Figure 1.Frequency of individual rib fractures.

Figure 2.Frequency of fracture locations.

Ten patients underwent operative treatment of the diaphragmatic injury. Of the remaining 4 patients who received non-surgical management (diagnosed with both diaphragmatic injuries and chest wall trauma on initial CT scans), 2 died from their injuries (1 patient had severe uncontrollable bleeding from a kidney laceration, and the other patient had a severe traumatic brain injury). The remaining 2 non-surgical patients were managed conservatively; 1 patient had a stab injury and it was felt that the CT-diagnosed diaphragmatic injury was small enough to be managed non-surgically, while the other patient had several co-morbidities with high surgical risk and declined surgical treatment. Attempts were made to follow both of these patients 12 months after discharge, but unfortunately, they were non-responsive.

Seven of the 10 patients who underwent surgical treatment for their traumatic injuries had diaphragmatic injuries diagnosed intraoperatively. These patients had initially undergone surgery for rib fixation or washout of a hemothorax.

A video-assisted thoracoscopic surgery (VATS) approach was planned in all patients. However, this approach was used in only 5 patients, all of whom had an intraoperative diagnosis of diaphragmatic injury and subsequently underwent VATS-assisted repair. The other 5 patients went directly to thoracotomy due to instability; 3 patients had a confirmed CT diagnosis of diaphragmatic injury prior to surgery and the remaining 2 patients were diagnosed intraoperatively.

The operative approach was direct closure using non-absorbable stitches in 8 patients. This involved a combination of interrupted and continuous stitches. Two of the patients had an injury that was deemed too large for direct closure and therefore underwent insertion of a prosthetic mesh to ensure tension-free closure of the defect. There were no instances of mortality among the patients who underwent surgery. Morbidities depended significantly on the associated extra-thoracic injuries sustained during the initial trauma. A flow chart illustrating the pathways of all the patients is shown in Fig. 3. Extra-thoracic injuries were managed by the appropriate non-thoracic surgical team.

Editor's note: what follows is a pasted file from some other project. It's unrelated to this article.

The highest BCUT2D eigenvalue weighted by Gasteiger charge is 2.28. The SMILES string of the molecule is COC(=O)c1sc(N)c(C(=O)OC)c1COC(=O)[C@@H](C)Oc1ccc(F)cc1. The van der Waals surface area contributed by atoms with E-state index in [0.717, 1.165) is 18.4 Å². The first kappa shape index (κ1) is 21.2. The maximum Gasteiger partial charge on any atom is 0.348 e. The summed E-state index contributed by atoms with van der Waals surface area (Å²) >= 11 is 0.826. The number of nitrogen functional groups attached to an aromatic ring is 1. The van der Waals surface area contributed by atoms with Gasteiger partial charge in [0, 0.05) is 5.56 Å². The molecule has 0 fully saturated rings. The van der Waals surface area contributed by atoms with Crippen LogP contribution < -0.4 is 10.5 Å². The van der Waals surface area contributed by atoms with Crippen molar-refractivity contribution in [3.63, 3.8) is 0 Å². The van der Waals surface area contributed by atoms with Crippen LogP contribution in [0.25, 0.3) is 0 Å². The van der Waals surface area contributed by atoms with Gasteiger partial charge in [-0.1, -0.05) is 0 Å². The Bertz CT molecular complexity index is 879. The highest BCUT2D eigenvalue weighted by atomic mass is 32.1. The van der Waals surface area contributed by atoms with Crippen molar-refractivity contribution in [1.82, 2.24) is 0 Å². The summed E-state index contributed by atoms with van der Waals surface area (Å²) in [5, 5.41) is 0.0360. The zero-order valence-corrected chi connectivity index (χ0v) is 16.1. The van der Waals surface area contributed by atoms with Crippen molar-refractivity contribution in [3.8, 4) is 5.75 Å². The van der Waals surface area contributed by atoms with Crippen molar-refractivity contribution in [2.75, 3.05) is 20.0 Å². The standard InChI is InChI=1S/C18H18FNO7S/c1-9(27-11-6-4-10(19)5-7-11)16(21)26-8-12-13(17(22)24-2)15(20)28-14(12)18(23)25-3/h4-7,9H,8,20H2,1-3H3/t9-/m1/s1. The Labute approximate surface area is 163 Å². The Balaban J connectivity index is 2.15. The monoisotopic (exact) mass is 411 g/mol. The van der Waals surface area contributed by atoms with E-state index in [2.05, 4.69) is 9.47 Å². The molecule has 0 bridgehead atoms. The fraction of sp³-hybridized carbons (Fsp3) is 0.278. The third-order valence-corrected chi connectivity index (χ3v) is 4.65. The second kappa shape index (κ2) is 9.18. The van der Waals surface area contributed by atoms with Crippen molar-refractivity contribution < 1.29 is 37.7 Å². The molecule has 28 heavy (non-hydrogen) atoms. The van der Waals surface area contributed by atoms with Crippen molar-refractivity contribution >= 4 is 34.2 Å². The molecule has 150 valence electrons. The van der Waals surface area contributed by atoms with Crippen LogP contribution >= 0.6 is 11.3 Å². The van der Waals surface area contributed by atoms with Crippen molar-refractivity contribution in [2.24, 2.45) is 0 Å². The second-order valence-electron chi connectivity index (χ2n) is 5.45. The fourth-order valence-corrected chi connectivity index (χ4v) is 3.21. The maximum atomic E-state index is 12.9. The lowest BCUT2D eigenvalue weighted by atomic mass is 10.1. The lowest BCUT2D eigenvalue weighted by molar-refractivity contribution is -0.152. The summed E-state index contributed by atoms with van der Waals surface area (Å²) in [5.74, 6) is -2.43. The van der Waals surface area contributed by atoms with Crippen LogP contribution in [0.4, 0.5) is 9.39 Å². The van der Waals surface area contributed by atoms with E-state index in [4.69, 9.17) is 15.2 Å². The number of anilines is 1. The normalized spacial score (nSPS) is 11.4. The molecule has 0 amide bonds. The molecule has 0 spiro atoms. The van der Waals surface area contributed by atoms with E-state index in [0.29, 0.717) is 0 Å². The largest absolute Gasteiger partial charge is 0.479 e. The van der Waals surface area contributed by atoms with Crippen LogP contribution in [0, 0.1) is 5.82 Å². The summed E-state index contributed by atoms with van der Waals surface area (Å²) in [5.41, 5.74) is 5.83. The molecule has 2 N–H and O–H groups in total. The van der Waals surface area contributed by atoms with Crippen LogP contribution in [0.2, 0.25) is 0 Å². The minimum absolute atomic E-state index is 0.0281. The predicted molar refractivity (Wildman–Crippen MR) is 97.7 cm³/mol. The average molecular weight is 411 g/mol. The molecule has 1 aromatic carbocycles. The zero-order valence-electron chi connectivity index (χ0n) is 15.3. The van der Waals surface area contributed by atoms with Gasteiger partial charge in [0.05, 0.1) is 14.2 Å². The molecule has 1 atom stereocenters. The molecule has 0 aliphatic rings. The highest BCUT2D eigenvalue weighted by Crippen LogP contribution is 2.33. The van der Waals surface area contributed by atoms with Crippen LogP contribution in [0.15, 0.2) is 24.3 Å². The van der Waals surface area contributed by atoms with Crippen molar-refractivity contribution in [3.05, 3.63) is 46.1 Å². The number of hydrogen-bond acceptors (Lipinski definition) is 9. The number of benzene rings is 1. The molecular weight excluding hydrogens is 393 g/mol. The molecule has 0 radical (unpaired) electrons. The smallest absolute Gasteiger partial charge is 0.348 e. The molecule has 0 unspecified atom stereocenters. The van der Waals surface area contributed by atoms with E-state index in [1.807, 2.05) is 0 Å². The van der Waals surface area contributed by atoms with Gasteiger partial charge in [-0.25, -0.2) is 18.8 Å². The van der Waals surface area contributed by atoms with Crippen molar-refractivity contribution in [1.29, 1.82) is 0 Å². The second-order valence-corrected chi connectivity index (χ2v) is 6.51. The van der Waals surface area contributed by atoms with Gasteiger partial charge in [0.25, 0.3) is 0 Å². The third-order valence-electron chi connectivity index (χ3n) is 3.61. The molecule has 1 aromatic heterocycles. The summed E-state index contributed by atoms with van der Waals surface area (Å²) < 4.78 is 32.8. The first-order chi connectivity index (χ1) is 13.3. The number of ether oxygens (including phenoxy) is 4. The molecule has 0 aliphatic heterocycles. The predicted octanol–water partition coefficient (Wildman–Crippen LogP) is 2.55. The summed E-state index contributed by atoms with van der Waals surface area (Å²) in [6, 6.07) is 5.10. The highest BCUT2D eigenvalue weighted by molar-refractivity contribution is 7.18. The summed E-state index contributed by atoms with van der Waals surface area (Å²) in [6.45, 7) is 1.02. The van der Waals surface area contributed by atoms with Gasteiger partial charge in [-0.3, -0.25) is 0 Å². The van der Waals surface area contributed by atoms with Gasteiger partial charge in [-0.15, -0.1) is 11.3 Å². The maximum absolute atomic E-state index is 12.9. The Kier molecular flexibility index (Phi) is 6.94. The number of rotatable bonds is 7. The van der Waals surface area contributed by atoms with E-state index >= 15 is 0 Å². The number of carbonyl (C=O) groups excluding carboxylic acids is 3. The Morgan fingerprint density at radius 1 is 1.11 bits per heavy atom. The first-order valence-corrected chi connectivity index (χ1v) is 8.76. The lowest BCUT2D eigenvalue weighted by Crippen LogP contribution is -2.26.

Figure 3.Flow chart illustrating the patient pathway. ED, emergency department; CT, computed tomography; VATS, video-assisted thoracoscopic surgery.

TDIs are a rare accompaniment to blunt and penetrating trauma to the torso. The majority of TDIs are caused by blunt abdominal trauma, and most of these injuries typically occur on the posterolateral aspect of the left side of diaphragm [6]. This is thought to be due to a combination of the congenitally weaker left side of the diaphragm and the protection afforded by the liver on the right side. The rate of left-sided TDR is thought to be roughly 70%–80% in blunt trauma [7]. The mechanism of injury is thought to involve an abrupt change in intra-abdominal pressure causing rupture of the diaphragm in the chest cavity. The algorithm for managing patients with TDI has traditionally focused on intra-abdominal injuries and subsequent surgical management via laparotomy. In contrast, our study analyzed a smaller subgroup of patients who had TDI with associated chest wall trauma. Patients without chest wall trauma and TDI were not analyzed in this study.

Interestingly, our study found that the laterality of the TDI in patients with associated chest wall trauma was relatively evenly spread (58% left versus 42% right). This could be explained, in part, by the possibility that the protective effect of the liver on the right side is negated if we hypothesize that the diaphragmatic injuries are caused directly by the chest wall fractures themselves, rather than solely by an acute increase in intra-abdominal pressure.